Remember Your 4 R’s of Interviewing


So, you got the phone call you have been waiting for and the voice on the other end says those words you are longing to hear, “We are very impressed with your resume and would like to meet with you to further discuss X position”.  You are in a state of euphoria as you schedule the appointment and thank the person for the opportunity.  You get off the phone and think “Now what”. 

 Here are some next steps to help you nail that interview of a lifetime.  Interviewing can be daunting so let’s divide the experience into four buckets — the four R’s of interviewing:

Ø Research.

Ø Rehearse.

Ø Revive Your Personal Presentation.

Ø Relevant Questions.

Research

It is a very important to do your research on the organization you will be interviewing.  Current data says that less than 10% of candidates take time to do this, so this is a great way for you to stand out. 

Start by reviewing the organization’s web site, brochures and annual reports.  Talk to current or past employees to gain an understanding of the business, its services and its competitors.  Do your homework so you can be in a knowledgeable position. Otherwise, the interview could be a truly uncomfortable experience; you run the risk of not understanding what the interviewer is talking about, possibly asking unintelligent questions.

Other ways to prepare for the interview is to sit down and think about what is going to be asked in that interview.  If you know someone within the organization, make inquiries as this can yield pertinent information.

Rehearse

You can often anticipate the kinds of questions you’ll be asked during interviews, particularly if you have done your due diligence. Once you have determined the probable questions, develop responses that showcase your personal best.  Answers should be results orientated.  Show how you have made an impact in your present position and how you are going to be a resource for your new employer.  Practice, practice, practice.  Develop and define your answers and do not forget to tell them how good you are as you are your best advocate.  It is a great idea to rehearse in front of someone or in front of the mirror.  

Revive Your Personal Presentation

You have only 10 seconds to make a first impression so dressing appropriately is very important.  Candidates have been known to show up without wearing a jacket when a suit would be more appropriate. Sometimes the suit is wrinkled or ill tailored. You need to make sure your attire is corporate savvy, well-groomed and polished.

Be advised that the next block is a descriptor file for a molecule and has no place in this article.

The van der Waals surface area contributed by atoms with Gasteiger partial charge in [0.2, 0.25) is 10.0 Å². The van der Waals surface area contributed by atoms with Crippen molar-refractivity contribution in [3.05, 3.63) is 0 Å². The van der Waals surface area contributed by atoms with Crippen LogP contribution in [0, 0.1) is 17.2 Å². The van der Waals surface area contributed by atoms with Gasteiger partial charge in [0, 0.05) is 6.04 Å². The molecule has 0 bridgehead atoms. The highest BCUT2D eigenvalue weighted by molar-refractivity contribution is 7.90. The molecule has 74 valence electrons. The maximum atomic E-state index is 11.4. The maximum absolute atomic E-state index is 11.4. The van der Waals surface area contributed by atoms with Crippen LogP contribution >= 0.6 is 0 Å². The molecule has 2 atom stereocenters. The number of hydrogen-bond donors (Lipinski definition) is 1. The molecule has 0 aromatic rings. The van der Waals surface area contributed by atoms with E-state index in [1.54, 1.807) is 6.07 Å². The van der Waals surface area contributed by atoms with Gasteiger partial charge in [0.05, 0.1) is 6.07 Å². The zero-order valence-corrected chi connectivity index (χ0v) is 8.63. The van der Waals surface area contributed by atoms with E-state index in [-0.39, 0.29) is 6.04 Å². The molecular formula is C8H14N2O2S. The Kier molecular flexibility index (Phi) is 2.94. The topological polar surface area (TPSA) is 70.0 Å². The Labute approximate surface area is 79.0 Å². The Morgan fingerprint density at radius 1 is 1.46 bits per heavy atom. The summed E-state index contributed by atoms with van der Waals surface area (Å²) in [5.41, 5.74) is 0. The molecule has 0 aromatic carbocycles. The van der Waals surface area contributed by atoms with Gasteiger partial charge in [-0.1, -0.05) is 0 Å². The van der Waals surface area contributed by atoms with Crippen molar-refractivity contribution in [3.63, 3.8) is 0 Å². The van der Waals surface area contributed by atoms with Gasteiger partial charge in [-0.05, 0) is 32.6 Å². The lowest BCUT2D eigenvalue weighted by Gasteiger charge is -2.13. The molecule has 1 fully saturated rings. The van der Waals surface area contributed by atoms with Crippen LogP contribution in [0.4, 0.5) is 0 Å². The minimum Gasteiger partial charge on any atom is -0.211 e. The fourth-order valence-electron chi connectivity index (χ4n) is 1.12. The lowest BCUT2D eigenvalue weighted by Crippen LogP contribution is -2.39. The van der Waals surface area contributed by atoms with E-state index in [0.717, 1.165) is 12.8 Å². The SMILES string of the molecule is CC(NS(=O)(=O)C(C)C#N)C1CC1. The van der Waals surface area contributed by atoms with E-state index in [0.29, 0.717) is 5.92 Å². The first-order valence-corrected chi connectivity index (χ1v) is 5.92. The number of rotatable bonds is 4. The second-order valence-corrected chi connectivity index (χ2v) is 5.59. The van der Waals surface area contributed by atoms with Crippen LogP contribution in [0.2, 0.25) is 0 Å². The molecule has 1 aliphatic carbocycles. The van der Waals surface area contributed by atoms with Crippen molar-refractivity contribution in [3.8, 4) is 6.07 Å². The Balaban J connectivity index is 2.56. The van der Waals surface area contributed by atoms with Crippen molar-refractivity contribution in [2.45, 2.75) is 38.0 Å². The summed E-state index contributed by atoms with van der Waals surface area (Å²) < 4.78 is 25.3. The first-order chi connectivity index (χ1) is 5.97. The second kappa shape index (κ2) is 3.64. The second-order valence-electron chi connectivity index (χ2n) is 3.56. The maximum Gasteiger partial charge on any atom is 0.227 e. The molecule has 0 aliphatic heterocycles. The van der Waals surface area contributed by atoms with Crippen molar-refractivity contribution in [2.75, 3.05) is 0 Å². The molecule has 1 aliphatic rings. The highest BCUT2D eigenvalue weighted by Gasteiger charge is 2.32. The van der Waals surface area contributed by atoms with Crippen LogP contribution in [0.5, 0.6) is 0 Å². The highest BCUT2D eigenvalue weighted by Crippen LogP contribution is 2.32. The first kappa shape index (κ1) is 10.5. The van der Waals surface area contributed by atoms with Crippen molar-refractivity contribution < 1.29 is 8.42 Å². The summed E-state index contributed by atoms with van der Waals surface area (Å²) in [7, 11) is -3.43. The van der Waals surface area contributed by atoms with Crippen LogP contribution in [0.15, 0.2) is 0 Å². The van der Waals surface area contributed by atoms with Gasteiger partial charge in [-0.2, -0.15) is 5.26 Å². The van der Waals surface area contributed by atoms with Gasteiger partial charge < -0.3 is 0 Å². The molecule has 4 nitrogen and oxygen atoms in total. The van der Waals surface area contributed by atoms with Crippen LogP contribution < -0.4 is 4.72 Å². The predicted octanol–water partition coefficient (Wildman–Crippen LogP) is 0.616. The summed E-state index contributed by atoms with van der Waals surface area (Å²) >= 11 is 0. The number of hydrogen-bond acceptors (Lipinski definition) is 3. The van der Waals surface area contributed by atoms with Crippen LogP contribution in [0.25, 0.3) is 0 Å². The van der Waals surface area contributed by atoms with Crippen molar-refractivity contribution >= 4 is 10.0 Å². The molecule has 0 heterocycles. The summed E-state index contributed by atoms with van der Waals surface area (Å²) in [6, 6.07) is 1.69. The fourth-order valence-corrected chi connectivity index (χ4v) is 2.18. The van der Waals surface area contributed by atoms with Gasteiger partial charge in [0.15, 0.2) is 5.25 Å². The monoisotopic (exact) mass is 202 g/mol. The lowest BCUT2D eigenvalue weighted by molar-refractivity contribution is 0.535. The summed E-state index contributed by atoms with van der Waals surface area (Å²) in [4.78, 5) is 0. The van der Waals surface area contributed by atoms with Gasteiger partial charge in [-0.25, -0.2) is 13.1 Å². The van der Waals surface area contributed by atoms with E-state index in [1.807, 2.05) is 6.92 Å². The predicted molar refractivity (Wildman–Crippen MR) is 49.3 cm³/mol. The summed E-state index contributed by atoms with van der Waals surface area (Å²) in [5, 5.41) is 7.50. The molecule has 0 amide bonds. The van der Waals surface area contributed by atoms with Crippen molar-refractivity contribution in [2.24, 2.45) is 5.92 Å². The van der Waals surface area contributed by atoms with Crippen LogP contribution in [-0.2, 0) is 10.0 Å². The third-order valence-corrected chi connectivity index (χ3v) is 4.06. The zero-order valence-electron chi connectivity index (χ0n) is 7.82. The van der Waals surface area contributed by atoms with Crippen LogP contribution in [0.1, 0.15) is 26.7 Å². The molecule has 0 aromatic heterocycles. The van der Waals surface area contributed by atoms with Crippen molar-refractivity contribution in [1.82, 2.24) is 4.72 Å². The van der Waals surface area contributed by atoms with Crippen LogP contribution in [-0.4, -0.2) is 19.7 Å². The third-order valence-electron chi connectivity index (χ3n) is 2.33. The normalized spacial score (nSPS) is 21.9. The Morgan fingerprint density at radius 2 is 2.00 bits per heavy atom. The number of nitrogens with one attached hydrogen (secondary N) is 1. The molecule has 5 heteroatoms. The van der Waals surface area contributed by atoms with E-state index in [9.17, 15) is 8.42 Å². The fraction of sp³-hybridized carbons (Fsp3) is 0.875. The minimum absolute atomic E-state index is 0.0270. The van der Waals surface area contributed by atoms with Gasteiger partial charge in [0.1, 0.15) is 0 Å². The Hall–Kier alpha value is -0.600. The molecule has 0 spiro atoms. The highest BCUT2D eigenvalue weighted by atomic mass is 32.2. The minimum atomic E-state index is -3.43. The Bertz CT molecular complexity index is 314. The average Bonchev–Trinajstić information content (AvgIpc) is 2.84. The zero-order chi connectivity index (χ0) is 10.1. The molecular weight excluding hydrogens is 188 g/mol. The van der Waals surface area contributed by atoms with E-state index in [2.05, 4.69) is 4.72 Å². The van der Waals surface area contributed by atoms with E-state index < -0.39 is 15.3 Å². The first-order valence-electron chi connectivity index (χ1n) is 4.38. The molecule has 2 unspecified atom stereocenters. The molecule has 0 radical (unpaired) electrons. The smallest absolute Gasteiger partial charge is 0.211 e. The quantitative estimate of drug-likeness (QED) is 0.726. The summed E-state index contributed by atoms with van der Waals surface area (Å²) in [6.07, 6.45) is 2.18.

Remember the basics — like a solid handshake, a calm demeanor, warm smile— because they don’t see the real you if you’re uptight.  And basic eye contact; a lot of people put a lot of weight into eye contact. Maintaining that is really important.

Relevant Questions

Prepare a list of tough questions in your preparation for the close of the interview.  Employers love it when someone asks really difficult questions.  Asking well-thought-out questions shows that you know the business and are familiar with the company to some extent. It all goes back to preparation, and it tells the interviewer you thought about this interview before you walked in the door. 

To further your interviewing techniques you may want to refer to the ACS Careers Advice and Publications section of the ACS website at:  www.acs.org/careers.

This article was written by Liane H. Gould, Manager of Career Services of the ACS Department of Career Management and Development.

 

2 Responses to Remember Your 4 R’s of Interviewing

  1. When I interview candidates, I already know that they can do the job from their resume and references. I have two questions:
    1) Does the candidate *want* the job and to work for me?
    2) Can the candidate fit into the group, survive the environment, and be productive?

    Remembering the 4 R’s provides the answer.

  2. […] cannot stress enough:  DO YOUR HOMEWORK ON THE COMPANY.  Know what they do, and what’s currently going on with them.  Check the company’s website […]

Leave a Reply

Fill in your details below or click an icon to log in:

WordPress.com Logo

You are commenting using your WordPress.com account. Log Out / Change )

Twitter picture

You are commenting using your Twitter account. Log Out / Change )

Facebook photo

You are commenting using your Facebook account. Log Out / Change )

Google+ photo

You are commenting using your Google+ account. Log Out / Change )

Connecting to %s

%d bloggers like this: